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Google Fiber Goes To Final Vote In Nashville, But A Lawsuit Is Waiting

An AT&T crew works on a utility pole in the Germantown neighborhood.
Tony Gonzalez / WPLN
An AT&T crew works on a utility pole in the Germantown neighborhood.

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A complicated and feisty Metro Council debate led to a surprisingly clear vote on Tuesday night — with the council voting assertively in favor of a “One Touch Make Ready” policy to govern how companies attach high-speed internet cables to utility poles.

The procedural vote — a second of three required for passage — is a win for Google Fiber. The company wants to bring its service to the city but says existing work policies are severely delaying its implementation and entrenching advantages held by Comcast and AT&T.

To even get to the council vote, members spent much of the afternoon discussing utility poles and then, at the full meeting, battled over two procedural matters.

But the bottom line, said Councilman Anthony Davis, is that residents “want a solution and they want it now.”

“Delay only services to perpetuate the problem and deny opportunity and choice for these residents of Nashville and Davidson County," he said. "You see they’re hear. You’ve heard from them. Calls and emails. They want a solution and they want it now.”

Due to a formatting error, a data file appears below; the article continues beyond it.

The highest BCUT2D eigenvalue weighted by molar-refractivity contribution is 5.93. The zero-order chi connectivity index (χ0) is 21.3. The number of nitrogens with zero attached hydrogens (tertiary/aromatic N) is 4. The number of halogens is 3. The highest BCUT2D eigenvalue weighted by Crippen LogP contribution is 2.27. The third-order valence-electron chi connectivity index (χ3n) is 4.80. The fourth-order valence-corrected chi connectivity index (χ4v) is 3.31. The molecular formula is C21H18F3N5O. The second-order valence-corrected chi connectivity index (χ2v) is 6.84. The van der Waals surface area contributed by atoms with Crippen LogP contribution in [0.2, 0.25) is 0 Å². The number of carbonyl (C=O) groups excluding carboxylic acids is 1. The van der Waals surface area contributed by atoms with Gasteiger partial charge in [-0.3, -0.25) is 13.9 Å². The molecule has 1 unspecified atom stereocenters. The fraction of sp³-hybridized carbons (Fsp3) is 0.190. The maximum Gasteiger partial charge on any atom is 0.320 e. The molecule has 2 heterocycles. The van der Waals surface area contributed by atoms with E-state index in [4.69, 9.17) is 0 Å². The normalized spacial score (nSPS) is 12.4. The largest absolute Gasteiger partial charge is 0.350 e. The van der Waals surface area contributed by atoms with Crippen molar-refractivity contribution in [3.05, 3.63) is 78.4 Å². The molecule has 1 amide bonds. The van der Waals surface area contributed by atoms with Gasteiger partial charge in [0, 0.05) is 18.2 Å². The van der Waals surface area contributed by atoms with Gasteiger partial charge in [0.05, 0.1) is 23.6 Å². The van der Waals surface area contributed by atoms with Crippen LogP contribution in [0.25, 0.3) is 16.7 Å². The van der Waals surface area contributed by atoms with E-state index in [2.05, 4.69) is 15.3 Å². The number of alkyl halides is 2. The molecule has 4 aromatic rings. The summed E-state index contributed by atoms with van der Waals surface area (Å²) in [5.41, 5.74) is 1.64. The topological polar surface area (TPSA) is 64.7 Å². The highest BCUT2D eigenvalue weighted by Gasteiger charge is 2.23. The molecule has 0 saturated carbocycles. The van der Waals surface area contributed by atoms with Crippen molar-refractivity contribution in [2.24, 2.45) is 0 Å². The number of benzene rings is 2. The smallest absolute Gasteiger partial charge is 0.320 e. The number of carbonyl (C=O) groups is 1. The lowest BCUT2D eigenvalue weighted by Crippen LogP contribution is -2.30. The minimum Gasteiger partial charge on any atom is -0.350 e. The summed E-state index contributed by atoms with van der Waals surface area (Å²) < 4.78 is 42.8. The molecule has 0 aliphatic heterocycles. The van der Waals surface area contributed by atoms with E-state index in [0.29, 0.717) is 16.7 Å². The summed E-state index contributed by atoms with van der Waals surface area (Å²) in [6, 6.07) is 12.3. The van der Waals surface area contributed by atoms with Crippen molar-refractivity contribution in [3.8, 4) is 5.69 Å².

Davis has championed the policy, which he and Google say would streamline the process of attaching fiber wires. His biggest hurdle on Tuesday was to convince his peers to vote at all, as there was a push to defer the matter until December to allow the companies to continue discussing a compromise that didn't require legislation.

Councilman Bob Mendes led the push to delay for two reasons:

  • AT&T says it will sue if the bill passes
  • Google Fiber’s unwillingness to discuss options other than the council bill

“[Google’s] hard and fast rule was they would not discuss an agreement. They would only talk about an ordinance,” Mendes said. “This isn’t a delay forever. And it throws down the gauntlet to all the parties to find a solution.”

But Mendes drew out sharp responses. Councilman Jeremy Elrod said the companies involved are like “oil and water” and unlikely to agree. He also said Metro should not give in to a “bullying” lawsuit.

“These parties have all been speaking to each other on a national level for years," added Councilman Robert Swope. "They all go back and forth, but nothing gets solved.”

Despite extremely narrow votes on preliminary matters, and debates about several amendments, the council ultimately advanced One Touch Make Ready on a vote of 32-7.

Statements from the companies after the vote were expected: Google “pleased” and “disappointed" for Comcast and AT&T.

“The bottom line is, nobody wants this not to happen," Councilwoman Sheri Weiner said. "But we want a comprehensive solution, and we would like it to come from the players. You can’t come and ask us for legislation and then sit down and say I’m not going to talk.”

Copyright 2016 WPLN News

Tony Gonzalez, a reporter in Nashville since July 2011, covers city news, features inspiring people, and seeks out offbeat stories. He’s also an award-winning juggler and hot chicken advocate who lives in East Nashville with his wife, a professional bookbinder. During his time at The Tennessean newspaper, his investigative reporting and feature stories were honored in the state and nationally. Gonzalez grew up near Chicago and came to Nashville after three years reporting and editing at Virginia's smallest daily newspaper, The News Virginian.